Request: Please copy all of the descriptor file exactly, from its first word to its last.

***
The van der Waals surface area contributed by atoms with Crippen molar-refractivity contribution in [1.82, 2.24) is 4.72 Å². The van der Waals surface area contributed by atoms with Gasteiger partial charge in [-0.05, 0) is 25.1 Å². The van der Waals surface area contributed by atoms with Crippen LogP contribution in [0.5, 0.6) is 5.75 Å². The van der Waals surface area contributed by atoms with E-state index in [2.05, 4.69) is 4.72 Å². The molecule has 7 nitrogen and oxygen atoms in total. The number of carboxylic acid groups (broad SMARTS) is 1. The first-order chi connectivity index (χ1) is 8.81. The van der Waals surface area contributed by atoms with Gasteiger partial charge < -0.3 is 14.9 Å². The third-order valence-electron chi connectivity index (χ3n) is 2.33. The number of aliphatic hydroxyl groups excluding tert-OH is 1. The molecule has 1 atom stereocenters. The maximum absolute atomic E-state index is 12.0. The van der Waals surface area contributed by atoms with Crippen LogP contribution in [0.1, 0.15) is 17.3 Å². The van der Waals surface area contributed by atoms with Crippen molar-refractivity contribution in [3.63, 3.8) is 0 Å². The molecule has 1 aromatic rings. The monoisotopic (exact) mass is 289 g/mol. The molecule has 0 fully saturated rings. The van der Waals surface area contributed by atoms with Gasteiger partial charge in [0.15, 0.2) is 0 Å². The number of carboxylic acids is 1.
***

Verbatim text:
The van der Waals surface area contributed by atoms with Crippen molar-refractivity contribution in [1.82, 2.24) is 4.72 Å². The van der Waals surface area contributed by atoms with Gasteiger partial charge in [-0.05, 0) is 25.1 Å². The van der Waals surface area contributed by atoms with Crippen LogP contribution in [0.5, 0.6) is 5.75 Å². The van der Waals surface area contributed by atoms with E-state index in [2.05, 4.69) is 4.72 Å². The molecule has 7 nitrogen and oxygen atoms in total. The number of carboxylic acid groups (broad SMARTS) is 1. The first-order chi connectivity index (χ1) is 8.81. The van der Waals surface area contributed by atoms with Gasteiger partial charge < -0.3 is 14.9 Å². The third-order valence-electron chi connectivity index (χ3n) is 2.33. The number of aliphatic hydroxyl groups excluding tert-OH is 1. The molecule has 1 atom stereocenters. The maximum absolute atomic E-state index is 12.0. The van der Waals surface area contributed by atoms with Crippen LogP contribution in [0.1, 0.15) is 17.3 Å². The van der Waals surface area contributed by atoms with Crippen molar-refractivity contribution in [3.63, 3.8) is 0 Å². The molecule has 1 aromatic rings. The monoisotopic (exact) mass is 289 g/mol. The molecule has 0 fully saturated rings. The van der Waals surface area contributed by atoms with Gasteiger partial charge in [0.15, 0.2) is 0 Å². The number of carboxylic acids is 1.